Saturday, 19 July 2008

It's Art Lah!

DavidSingapore tries pretty hard to create an international art scene and the latest is a series of evening events called The Night Festival. It kicked off last night at the National Museum, opposite the NUS campus at the end of Orchard Road, next to the YMCA.

Performed by an Italian troupe, Studio Festi, apparently famous for extravagant, outside public performances, they performed their Dancing Sky routine. Take two cranes and park stage left and right. String wire between with pulley to suspend performers and props. Then play music, shine some lights and pull ballet dancers in flowing robes across in a sequence of routines. It's billed as a "specially designed display of light and aerial acrobatic routines". I believe my description suffices.

The programme listed a 9pm start, with a repeat at 11pm. By 9:05pm there was already signs of trouble. The exceptionally happy announcer lady (speaking only in English) kept asking people to clear the traffic junction at the end of the closed road between the museum and the NUS grassed area. Some of the performance used the road and so had to be cleared. Problem one. People are stupid and distrust official communication channels, especially when they might lose their prized vantage point. Problem two: there was nowhere for them to go as the entrance to the grassed area was congested with more people unwilling to move.

The event security had black outfits with the word Security in yellow on the back (it's curious how little paraphernalia you need to create a sense of authority). The police were out on the road side. The PA lady's pleadings became tinged with desperation and at one point the restive crowd managed a half-hearted jeer. One of the large clutch of amateur photographers, a chirpy but world-weary philosopher summed up the debacle in one short observation;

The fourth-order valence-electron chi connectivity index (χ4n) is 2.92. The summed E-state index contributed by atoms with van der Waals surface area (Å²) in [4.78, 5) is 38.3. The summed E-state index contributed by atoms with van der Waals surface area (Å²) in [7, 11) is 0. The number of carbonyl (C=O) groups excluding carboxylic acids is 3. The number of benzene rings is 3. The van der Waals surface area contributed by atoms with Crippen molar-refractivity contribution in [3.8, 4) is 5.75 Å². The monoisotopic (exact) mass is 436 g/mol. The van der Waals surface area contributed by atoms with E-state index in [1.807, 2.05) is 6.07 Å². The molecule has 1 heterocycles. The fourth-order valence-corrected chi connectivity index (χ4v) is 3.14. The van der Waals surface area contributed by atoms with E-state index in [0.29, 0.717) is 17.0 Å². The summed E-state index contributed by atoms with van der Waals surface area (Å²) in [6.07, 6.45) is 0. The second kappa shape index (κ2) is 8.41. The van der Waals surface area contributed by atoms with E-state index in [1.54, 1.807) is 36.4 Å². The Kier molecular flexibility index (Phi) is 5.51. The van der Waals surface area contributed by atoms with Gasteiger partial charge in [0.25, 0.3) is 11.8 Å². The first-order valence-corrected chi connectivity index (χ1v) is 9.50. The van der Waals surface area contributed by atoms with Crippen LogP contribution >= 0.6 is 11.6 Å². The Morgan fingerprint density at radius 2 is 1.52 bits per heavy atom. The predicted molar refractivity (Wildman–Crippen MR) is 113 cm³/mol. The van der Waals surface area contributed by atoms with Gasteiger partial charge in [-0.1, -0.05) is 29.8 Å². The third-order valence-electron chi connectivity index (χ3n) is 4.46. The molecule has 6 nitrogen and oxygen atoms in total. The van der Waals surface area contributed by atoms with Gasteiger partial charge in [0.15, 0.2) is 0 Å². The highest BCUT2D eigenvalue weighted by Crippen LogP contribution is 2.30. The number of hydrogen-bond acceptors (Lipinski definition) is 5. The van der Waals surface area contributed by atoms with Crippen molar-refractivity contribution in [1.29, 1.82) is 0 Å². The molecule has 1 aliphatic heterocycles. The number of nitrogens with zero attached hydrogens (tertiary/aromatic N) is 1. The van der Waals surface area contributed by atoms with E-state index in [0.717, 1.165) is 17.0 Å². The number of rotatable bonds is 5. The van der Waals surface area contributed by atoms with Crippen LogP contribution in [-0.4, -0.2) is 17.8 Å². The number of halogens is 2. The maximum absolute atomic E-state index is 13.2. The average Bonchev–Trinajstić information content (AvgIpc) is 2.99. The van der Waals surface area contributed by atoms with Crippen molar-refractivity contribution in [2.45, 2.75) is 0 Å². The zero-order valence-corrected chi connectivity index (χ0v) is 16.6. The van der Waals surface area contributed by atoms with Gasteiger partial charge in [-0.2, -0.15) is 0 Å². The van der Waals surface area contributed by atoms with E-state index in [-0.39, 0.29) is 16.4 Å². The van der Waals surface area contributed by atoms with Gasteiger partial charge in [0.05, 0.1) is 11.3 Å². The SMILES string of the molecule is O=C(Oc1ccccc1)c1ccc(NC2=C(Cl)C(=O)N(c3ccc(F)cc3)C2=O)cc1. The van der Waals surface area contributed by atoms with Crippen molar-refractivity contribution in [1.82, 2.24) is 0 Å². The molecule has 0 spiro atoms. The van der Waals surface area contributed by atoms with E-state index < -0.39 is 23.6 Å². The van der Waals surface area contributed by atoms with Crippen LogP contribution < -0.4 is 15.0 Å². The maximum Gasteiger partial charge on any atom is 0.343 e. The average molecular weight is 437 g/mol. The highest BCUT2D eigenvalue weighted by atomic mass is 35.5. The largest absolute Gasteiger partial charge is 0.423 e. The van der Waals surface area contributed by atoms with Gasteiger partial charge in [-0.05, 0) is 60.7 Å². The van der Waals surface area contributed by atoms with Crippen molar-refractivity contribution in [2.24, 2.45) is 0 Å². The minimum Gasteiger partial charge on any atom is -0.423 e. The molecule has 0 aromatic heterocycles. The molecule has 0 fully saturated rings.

"You see, no minister; crowd control like shit."

25mins late, the performance started well. Girl in white on a wire dancing with a bloke in black tux with her flying off and circling around. I was impressed enough to try and snap a picture. The next act was girl on a wire going left and right waving her arms, interacting with a model sailing ship, on a wire. The music started as Nessun Dorma, suddenly cut to a Maria Callas-like aria right after the Vincero! big hit ending of ND, then suddenly switched back to ND for another big hit finale. It sounded as jarring as my awkward description.

Next up was another girl on a wire, a piano (not real) on a wire, and some other stuff. I stopped watching. Let's just say this was no Cirque du Soleil. Just before I gave up and went home, they had big helium balloons tethered to strapping, bare-chested Italian stagehands, with ballet dancers suspended underneath on wires, being dragged through the crowds. The Merlioness registered some interest.

To be honest, my main memories of the event are the geeky banter between the amateur photographers comparing their hand-held Japanese supercomputers and the exhibit in the museum. We were sat directly in front of the door and inside was a 25' copy of Michelangelo's David rendered in deep red chintz. Sitting on the grass in front, he was only visible waist down through the arched doorway creating an interesting visual effect with the security staff in back silhouetted against this enormous red example of maleness. It was a hit with the ladies with head-scarfed Muslim ladies snapping pics with a delighted titter. You see? art can be exciting.